Technical Paper

Time-Resolved Laser-Induced Incandescence Measurements of Particulate Emissions During Enrichment for Diesel Lean NOx Trap Regeneration

2005-04-11
2005-01-0186
Laser-induced incandescence is used to measure time-resolved diesel particulate emissions for two lean NOx trap regeneration strategies that utilize intake throttling and in-cylinder fuel enrichment. The results show that when the main injection event is increased in duration and delayed 13 crank-angle degrees, particulate emissions are very high. For a repetitive pattern of 3 seconds of rich regeneration followed by 27 seconds of NOx-trap loading, we find a monotonic increase in particulate emissions during the loading intervals that approaches twice the initial baseline particulate level after 1000 seconds. In contrast, particulate emissions during the regeneration intervals are constant throughout the test sequence.
Technical Paper

Thermographic Measurements of Volatile Particulate Matter

2015-09-01
2015-01-1992
Semi-volatile species in the exhaust can condense on the primary particulate matter (PM) forming significant secondary PM mass downstream1. We developed a new thermographic technique to measure the volatility of a particle population. The instrument is called vapor-particle separator (VPS)2. A two-parameter model was used to interpret the thermographic data3. These two parameters define volatilization potential and thermodynamic capacity of the particles. The volatization potential delineates the unique particle volatility, while the thermodynamic capacity illustrates the work required to eliminate the particles. The thermodynamic capacity is found much smaller for small particles than that for large particles.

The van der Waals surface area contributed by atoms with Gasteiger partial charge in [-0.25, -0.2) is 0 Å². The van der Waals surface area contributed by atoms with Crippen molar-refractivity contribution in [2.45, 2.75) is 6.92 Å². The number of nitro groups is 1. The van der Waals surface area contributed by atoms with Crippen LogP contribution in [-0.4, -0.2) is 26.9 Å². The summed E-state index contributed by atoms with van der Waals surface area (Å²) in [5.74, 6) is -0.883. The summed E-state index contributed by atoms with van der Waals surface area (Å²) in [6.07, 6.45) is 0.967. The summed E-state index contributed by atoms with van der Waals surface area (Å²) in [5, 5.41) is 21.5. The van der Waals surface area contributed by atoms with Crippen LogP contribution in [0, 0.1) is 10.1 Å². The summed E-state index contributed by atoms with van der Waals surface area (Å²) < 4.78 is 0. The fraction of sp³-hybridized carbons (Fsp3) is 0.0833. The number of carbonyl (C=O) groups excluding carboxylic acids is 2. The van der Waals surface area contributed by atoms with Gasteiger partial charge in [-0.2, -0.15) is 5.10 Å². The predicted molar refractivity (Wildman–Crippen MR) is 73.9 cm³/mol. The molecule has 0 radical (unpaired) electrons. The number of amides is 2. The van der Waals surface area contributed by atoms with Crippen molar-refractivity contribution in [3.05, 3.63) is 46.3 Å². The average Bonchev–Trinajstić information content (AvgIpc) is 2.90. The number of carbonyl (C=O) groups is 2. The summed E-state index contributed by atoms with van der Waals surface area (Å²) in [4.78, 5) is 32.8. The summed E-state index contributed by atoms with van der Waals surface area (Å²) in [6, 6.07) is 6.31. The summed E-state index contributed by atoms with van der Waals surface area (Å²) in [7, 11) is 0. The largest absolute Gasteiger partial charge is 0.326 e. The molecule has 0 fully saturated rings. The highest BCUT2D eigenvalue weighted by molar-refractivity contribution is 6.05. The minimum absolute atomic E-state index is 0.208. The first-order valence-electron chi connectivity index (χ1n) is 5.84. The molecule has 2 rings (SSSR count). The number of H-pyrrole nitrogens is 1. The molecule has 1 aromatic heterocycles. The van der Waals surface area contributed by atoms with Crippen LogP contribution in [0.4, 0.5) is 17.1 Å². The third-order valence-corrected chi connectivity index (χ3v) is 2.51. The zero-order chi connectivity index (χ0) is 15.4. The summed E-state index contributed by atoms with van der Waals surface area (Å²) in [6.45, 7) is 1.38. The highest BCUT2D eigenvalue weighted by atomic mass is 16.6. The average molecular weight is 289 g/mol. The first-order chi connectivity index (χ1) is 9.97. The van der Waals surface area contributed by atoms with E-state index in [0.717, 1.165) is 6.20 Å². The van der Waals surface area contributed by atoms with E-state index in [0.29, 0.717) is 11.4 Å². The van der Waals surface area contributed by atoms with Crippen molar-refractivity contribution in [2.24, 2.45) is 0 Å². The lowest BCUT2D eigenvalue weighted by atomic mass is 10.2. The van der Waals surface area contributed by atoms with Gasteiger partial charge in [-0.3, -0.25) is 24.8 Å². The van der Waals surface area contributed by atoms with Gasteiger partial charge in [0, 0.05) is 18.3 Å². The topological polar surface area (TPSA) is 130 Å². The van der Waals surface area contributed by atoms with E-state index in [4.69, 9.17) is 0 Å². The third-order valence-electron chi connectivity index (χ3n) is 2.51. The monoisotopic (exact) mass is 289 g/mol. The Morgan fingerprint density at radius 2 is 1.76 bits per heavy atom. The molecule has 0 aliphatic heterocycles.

Technical Paper

Thermal-Mechanical Durability of DOC and DPF After-treatment System for Light Heavy Pickup Truck Application

2009-11-02
2009-01-2707
The US Environmental Protection Agency (EPA)’s heavy duty diesel emission standard was tightened beginning from 2007 with the introduction of ultra-low-sulfur diesel fuel. Most heavy duty diesel applications were required to equip Particulate Matter (PM) after-treatment systems to meet the new tighter, emission standard. Systems utilizing Diesel Oxidation Catalyst (DOC) and Catalyzed-Diesel Particulate Filter (DPF) are a mainstream of modern diesel PM after-treatment systems. To ensure appropriate performance of the system, periodic cleaning of the PM trapped in DPF by its oxidation (a process called “regeneration”) is necessary. As a result, of this regeneration, DOC’s and DPF’s can be exposed to hundreds of thermal cycles during their lifetime. Therefore, to understand the thermo-mechanical performance of the DOC and DPF is an essential issue to evaluate the durability of the system.